Nurses who went on strike for a week at five Twin Cities hospitals in June are now ready to call an open-ended walkout after rejecting a contract offer from Allina Health Thursday.
The Minnesota Nurses Association says 4,800 nurses voted overwhelmingly against the contract and authorized the union's negotiating committee to call a strike.
The union says it expects a mediator will call both sides back to the bargaining table "one last time" but their negotiating committee is beginning to plan for a strike. Nurses would need to give Allina at least 10 days notice before a strike.
Angela Becchetti, a registered nurse at Abbott Northwestern Hospital in Minneapolis says "Nurses know they may be out of a job for awhile. They are prepared."
Other hospitals that would be affected by a strike are United in St. Paul, Unity in Fridley, Mercy in Coon Rapids, and Phillips Eye Institute in Minneapolis.
Health insurance the key issue
The big sticking point in the contract impasse is health insurance. Allina wants to transition nurses off of their union-backed health plan onto the insurance coverage other company employees have. Allina says the costs of the nurses' current coverage are not sustainable for the company.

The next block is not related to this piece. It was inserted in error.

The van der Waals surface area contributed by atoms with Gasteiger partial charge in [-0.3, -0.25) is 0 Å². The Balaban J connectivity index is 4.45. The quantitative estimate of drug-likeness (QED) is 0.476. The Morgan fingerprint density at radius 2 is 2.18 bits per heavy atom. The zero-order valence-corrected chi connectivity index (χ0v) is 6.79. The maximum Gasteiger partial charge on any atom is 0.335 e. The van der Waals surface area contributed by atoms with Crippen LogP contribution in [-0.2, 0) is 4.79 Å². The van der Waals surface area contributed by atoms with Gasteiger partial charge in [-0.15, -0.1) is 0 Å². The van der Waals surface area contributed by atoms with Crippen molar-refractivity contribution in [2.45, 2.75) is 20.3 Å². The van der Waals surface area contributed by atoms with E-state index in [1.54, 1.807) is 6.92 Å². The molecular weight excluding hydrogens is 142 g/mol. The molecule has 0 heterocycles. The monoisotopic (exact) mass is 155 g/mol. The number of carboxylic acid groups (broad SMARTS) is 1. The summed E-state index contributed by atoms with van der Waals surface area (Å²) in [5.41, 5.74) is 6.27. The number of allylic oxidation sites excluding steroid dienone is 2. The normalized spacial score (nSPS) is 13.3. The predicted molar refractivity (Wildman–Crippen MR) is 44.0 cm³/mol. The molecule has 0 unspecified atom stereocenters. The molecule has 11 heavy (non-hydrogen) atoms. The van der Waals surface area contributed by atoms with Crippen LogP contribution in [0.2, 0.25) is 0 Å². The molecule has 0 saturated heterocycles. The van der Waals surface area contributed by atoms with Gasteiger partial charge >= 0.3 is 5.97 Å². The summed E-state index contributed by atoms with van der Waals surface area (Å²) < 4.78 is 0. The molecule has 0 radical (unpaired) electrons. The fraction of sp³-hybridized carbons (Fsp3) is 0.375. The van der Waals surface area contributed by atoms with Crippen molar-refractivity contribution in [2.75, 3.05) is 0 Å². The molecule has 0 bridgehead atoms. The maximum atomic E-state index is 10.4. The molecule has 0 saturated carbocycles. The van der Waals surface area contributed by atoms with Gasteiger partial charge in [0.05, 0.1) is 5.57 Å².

Nurses say they've tried to meet Allina half way by agreeing to end two of their four current plans and pay higher deductibles. The union also wants staffing changes they say would improve patient care and wants training to deal with workplace violence.
First strike cost Allina $20 million
According to Becker's Hospital CFO, Allina reported $20.4 million in expenses related to the weeklong strike in June, during which the company hired 1,400 replacement nurses.
Becker's says Allina's operating income for the first half of this year was down 40 percent compared to 2015, mostly because of strike costs.
The Star Tribune says the last open-ended nurses strike in the Twin Cities occurred 15 years ago, when nurses at Fairview stayed off the job for three weeks.